October is National Disability Employment Awareness Month (NDEAM)! In celebration, the Minnesota Council on Disability puts the spotlight on Minnesotans with disabilities seeking employment – without the inspirational spin.
Meet Erin Thomson. Erin is the owner of RolledClay, a local, online jewelry and accessory shop. Erin talks about the ableism and discrimination she experienced while searching for work and how “showing the world what two disabled hands can do” has led her down a path to success.
Can you tell us something about yourself?
My name is Erin, I’m 24, and I live in the metro area. I enjoy learning and being creative. This year I started a small business called RolledClay. I’ve been disabled for 12 years due to an accident in middle school and am quadriplegic, which affects my hands and legs. I use adapted tools like my wheelchair and service dog Runa to navigate the world. I’m the kind of person that when I want to do something, I do it.
Did other’s expectations for your life change once you became disabled?
Life was blurry after my accident. I remember feeling like, “I don’t know what’s happening.” I think my age played a large factor in the way people approached me. There tends to be more guidance when adults are injured. As a kid, I felt like I was getting talked down to and being told, “It’s going to be fine.” I kept wondering, “What am I supposed to do?”
Did they expect you to go to college and get a job?
In my experience, ableism is especially real in the education system. Many people in that world do not have high expectations for students with disabilities. I think an important question to ask is “How do we adapt special education for someone who is looking forward to going to college? How do we have high expectations for kids with disabilities when those who work in the classroom and school have never seen it done before?”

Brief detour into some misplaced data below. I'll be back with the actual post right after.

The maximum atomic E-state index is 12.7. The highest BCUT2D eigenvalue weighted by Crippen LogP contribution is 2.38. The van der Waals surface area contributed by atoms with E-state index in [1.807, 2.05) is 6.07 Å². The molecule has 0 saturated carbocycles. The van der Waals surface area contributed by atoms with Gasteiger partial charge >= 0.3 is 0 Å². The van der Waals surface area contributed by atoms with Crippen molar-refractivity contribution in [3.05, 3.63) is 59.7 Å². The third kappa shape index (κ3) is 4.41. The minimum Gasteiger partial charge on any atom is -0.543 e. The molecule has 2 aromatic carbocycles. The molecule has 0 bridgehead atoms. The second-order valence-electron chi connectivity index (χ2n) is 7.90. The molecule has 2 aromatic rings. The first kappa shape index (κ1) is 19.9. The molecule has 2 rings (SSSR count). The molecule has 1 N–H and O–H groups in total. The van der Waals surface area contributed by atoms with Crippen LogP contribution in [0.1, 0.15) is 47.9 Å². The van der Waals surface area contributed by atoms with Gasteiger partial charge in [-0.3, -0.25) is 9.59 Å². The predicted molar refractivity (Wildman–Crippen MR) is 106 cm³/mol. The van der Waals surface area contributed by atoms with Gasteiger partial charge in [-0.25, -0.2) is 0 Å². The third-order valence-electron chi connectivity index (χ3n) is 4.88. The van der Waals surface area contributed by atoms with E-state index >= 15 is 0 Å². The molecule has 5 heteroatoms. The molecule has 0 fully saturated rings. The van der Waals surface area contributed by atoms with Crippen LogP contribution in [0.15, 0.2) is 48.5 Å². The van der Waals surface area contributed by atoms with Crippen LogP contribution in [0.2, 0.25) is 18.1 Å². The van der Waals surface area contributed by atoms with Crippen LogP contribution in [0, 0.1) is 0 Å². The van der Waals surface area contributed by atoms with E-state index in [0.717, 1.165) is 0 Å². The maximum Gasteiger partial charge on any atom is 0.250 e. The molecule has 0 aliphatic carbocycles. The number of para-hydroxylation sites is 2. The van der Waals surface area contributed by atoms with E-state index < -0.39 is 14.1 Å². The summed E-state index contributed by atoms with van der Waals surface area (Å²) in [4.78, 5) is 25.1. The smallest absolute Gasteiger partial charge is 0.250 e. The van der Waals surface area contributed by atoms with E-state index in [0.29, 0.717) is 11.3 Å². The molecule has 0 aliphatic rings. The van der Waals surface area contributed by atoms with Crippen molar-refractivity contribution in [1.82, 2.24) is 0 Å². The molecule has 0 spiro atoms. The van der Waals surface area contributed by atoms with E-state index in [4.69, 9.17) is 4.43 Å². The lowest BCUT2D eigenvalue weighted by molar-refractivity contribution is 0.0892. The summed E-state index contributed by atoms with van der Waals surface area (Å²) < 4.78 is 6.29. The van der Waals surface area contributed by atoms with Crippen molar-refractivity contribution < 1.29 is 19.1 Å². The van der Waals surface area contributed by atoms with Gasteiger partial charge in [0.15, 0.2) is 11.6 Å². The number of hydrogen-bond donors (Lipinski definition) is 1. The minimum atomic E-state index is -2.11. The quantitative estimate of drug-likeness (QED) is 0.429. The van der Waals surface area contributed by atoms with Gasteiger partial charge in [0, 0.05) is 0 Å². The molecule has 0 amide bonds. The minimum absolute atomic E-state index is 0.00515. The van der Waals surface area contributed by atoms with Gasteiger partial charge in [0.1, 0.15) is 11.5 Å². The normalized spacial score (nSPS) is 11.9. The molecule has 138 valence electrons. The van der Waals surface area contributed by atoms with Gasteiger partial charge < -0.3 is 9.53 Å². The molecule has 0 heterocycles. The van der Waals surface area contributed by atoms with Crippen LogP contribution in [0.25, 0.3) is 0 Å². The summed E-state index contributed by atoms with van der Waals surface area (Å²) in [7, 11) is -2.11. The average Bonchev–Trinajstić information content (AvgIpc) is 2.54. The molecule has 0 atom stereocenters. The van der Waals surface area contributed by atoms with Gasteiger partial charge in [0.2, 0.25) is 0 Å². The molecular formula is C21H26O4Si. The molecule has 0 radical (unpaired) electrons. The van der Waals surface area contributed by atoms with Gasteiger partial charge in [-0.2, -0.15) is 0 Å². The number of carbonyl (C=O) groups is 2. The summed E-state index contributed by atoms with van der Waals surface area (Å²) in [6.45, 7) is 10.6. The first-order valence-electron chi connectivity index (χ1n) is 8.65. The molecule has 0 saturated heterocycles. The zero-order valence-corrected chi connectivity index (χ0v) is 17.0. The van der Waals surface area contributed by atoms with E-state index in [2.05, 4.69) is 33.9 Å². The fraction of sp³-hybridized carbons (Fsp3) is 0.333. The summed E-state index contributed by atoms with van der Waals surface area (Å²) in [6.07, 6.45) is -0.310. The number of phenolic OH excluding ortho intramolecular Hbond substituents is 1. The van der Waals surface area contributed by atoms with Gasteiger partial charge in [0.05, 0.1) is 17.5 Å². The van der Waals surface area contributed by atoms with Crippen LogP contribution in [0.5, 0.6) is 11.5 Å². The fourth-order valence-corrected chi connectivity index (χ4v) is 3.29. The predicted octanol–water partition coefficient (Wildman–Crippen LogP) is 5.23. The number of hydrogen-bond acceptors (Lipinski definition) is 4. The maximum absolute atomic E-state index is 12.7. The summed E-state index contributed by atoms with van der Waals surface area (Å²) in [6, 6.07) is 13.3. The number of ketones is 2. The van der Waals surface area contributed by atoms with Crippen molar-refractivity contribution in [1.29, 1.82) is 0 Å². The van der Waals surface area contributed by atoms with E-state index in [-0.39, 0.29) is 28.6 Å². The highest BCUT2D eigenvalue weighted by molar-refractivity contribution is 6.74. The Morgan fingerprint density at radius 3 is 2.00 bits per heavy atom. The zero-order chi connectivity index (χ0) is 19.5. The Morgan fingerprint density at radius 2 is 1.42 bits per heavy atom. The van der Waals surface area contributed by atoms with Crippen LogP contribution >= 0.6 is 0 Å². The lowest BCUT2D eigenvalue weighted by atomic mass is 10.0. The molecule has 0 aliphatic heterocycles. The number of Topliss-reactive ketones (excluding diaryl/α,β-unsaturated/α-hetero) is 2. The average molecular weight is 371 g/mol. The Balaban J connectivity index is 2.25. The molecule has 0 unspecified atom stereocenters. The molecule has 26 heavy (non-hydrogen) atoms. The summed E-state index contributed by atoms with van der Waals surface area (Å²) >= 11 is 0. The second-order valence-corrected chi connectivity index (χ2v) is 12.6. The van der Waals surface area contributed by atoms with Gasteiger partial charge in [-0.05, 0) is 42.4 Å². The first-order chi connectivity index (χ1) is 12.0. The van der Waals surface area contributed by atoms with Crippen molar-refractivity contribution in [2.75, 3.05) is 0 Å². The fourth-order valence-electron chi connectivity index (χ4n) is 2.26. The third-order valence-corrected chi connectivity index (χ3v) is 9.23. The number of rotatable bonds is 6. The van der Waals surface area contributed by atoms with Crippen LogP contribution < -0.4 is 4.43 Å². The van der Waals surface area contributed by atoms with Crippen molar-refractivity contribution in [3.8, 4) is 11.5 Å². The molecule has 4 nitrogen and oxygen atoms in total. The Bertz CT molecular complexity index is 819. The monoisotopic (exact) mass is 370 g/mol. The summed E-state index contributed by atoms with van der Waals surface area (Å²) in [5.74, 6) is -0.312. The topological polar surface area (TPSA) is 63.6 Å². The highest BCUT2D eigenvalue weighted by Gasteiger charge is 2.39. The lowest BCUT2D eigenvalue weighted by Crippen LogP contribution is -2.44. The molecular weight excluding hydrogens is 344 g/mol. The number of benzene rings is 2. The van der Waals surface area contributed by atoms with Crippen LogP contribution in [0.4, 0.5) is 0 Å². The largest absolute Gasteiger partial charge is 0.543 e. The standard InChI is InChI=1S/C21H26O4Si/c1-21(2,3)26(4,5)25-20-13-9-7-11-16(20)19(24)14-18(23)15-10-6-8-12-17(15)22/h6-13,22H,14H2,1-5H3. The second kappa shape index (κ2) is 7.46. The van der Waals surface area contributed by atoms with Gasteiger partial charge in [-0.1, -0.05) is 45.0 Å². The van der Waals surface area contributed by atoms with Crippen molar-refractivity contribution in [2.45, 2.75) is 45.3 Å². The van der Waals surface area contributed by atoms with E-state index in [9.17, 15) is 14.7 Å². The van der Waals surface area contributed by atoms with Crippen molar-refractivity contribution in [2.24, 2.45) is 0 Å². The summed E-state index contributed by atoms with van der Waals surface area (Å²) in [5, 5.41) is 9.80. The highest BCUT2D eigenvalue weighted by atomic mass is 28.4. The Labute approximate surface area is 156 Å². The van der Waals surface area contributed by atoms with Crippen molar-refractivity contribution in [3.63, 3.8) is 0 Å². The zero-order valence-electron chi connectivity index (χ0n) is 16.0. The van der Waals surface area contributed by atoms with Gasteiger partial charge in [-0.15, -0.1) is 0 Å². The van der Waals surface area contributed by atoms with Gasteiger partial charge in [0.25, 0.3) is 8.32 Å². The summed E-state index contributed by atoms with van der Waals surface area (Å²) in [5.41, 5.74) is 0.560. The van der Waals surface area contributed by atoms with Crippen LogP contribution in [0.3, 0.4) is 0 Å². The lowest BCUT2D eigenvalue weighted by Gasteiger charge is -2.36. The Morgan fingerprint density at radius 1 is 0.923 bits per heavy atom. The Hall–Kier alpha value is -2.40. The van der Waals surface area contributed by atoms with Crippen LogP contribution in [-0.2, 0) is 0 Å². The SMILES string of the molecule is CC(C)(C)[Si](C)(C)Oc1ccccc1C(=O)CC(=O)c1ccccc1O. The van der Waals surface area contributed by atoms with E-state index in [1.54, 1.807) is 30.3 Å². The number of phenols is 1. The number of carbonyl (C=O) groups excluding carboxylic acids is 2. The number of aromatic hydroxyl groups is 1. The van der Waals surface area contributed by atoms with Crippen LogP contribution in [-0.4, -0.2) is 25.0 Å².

With the severity of my disability and the change from being an able-bodied gal to a gal using a power chair, I always felt like the Guinea pig. There was this dramatic change: I had a service dog, I was in mainstream advanced placement classes, and I needed occasional support.
Being successful in school was not enough. When I told my homeroom teacher that I was going to the University of Arizona, he said, “You’re not going to last a year. You’re going to come home.” Of course, I went, and I graduated in less than four years!
How did moving from Minnesota to Arizona go?
My family was very supportive. They backed me up in whatever I wanted to do. I knew the only chance to get a degree would be in a warm state because I have issues with the cold. I can’t regulate my temperature, and Minnesota’s winters bring the barrier of snow and ice.
I applied to several schools and was accepted into all of them. I ultimately decided on the University of Arizona. I loved that they had a good Disability Resource Center. When I was rolling around the campus, I saw other people using chairs. I felt a sense of community, and that was a big deal for me.
Can you tell us about your first paid work experience?